Skip to main content

Motorcycle Trip and a Giveaway!

No, we are not giving away a trip!  But we are giving away a cool prize, which I'll explain in just a sec.

About the trip....Norberto is heading out to the CMA international rally in Hatfield, Arkansas on Monday with the Paraguay CMA Chapter President, Roland (pictured right).
 Here is Roland inducting a new member of CMA Paraguay at the ceremony last week.

Roland is terrified of flying.  He told us a few years ago that he would NEVER step foot on an airplane.  Never say never.  Roland is flying to the rally, folks!  The only reason he agreed to the trip is that he believes that God has told him he needs to be there.  Please pray for Roland as he is taking a leap flight of faith.   

Norberto is representing Missionary Ventures at the 35th anniversary of CMA changing of the Colors and will be sharing about how the gift of motorcycles to indigenous pastors has had such a profound effect on the spreading of God's word here. If you are going to be around Ouachita Mountain from Oct 19-30 Norberto would love to see you!

Now for the giveaway! 

We are giving away something authentically Paraguayan.  The prize is a beautiful piece of handmade Nanduti lace. This is perfect for a table centerpiece!  Here is an example of this intricate handiwork.  The winner will have his/her choice of several colors.

There are three ways to enter the giveaway (each one counts as a separate entry):

1.  Subscribe to our blog and leave a comment saying you did so. (Look for this symbol on the right hand side of the blog): 
 Or leave a comment telling us that you already subscribe.   Thank you so much to our loyal readers!

2.   Pray for Roland's tranquility as he conquers his fear of flying in a few days and leave a comment saying you did so.

3.  Go here and tell them your fave Passion for Paraguay post to enter us to win a Kindle (and win a prize there too) and leave a comment saying you did so. 

This giveaway is valid to all our friends worldwide and will end on Oct. 17 at midnight.


  1. I will definitely pray for Roland, especially that this will open his heart to see God do even greater things with his life!
    You don't need to enter me in the giveaway! I'd rather someone who doesn't have access to the Nyanduti win! :)

  2. I'll be praying for Roland and your husband as well. And since I live in Paraguay, you don't need to include me in the giveaway. I'm with Shilo on this, but I might steal your idea of putting a Ñandutí thing on my blog as a giveaway! Such a great way to show Paraguayan art to the world. Hugs, Brenda

  3. I like to read and see your every nice post.
    you may like this too.
    $ Free Free 100% free product $

  4. I subscribe! Love you guys! And of course I'll pray for Roland!


Post a Comment

Popular posts from this blog

Christmas in Paraguay!

If you're wondering what Paraguayans do at Christmastime, they have some great traditions, including the "noche buena" meal on Christmas Eve at midnight.  They eat lots chipa guasu (a type of corn casserole, stay tuned for a recipe), asado or grilled meat (some eat it cold), salads, especially fruit salad, watermelon and drink mucho terere.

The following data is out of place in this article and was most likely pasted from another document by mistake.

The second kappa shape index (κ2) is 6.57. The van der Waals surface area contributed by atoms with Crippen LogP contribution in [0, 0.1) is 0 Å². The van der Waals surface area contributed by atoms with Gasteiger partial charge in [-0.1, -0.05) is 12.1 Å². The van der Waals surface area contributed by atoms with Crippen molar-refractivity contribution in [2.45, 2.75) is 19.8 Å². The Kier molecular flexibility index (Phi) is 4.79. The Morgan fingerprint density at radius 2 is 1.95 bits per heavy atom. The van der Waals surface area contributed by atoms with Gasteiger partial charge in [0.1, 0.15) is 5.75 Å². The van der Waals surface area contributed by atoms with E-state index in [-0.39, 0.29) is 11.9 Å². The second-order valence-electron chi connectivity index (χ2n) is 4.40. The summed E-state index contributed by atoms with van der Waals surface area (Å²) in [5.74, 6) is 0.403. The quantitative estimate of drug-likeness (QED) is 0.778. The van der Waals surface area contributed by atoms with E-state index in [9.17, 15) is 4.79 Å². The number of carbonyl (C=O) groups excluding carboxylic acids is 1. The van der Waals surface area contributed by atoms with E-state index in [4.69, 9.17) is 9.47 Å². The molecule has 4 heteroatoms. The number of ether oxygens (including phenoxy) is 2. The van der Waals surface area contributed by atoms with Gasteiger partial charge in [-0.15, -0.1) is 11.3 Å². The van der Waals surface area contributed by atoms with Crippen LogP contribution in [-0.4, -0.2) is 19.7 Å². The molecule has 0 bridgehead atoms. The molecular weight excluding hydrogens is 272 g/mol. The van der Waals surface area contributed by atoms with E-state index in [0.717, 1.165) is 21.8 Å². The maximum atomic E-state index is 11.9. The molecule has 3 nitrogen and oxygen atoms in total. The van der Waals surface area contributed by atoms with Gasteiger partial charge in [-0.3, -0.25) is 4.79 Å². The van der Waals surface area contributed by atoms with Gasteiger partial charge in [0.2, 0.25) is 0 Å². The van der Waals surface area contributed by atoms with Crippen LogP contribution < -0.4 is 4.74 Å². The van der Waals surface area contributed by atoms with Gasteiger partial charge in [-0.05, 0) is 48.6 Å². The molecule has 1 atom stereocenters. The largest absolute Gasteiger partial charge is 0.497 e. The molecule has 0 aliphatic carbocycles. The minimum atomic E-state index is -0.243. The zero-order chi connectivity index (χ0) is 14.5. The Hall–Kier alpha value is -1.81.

Families travel from all over the country, many even return from working in other countries like Brazil, Argentina, and Spain, to celebrate with loved ones. This is us at last year's Kurrle celebration in Asuncion. Festivities are anything but a silent night with fireworks, loud music and drinking cidra (hard cider). 

Most Paraguayans do not decorate Christmas trees (we decorate ours in shorts!) or emphasize Santa Claus.  Instead, they put beautiful nativities "pesebres" in their yards and in store fronts.  Kind of novel to focus on Christ at Christmas, isn't it!

To beat the heat, many Paraguayans go to a river to rel…

The Genesis of my story in Paraguay: Part 2

In Part 1, I shared how my first move to Paraguay was at age 5. At that time I was a minor, following my parents around. But my second move to Paraguay was at age 25 when after college, I—or better said, we—decided to move back to Paraguay. This time, the Genesis was a letter inviting us to help pioneer a new radio station there.

At the time I had just gotten married to my college sweetheart Julie. We were both enrolled in seminary, enjoying just being married and going to school. Among our hobbies at the time was traveling the U.S. and to any country that we had the funds to go to. During those days, we began running seriously and trained for our first marathons and adventure race. Our first marathon was the Flying Pig marathon in Cincinnati, Ohio. Julie and I finished together in what I thought was a pretty good time of 4 hours, 12 minutes.

One day, a letter in our mailbox got us thinking about plans beyond graduation. The letter was from Walter Franz, inviting us to help establis…

Paraguayan Weddings

On Valentine’s Day, we had the joy of attending the wedding of Sandra and Anastacio, young leaders in the church. Sandra is my assistant with Children of Promise and Anastacio, apart from his carpentry job, has a popular youth-focused radio program every night at 8:00 on our station.

We’ve been to quite a few weddings, and these are some of the uniquenesses of southern Paraguayan wedding celebrations from our North American culture:

1. Nothing is fancy. Emphasis is placed on the act of marriage and not on the decorations or food.
2. It is not an expectation that parents help pay for expenses. Most families just make it each month with regular expenses and cannot afford to pay for eleborate feasts. Most couples have to spend months saving for their own wedding.
3. Borrow as much as possible. Many times wedding dresses are borrowed 5-10 times, because few women can afford their own. Flowers, decorations, shoes and ties (Norb loans out his ties often...since he never wears them!) are …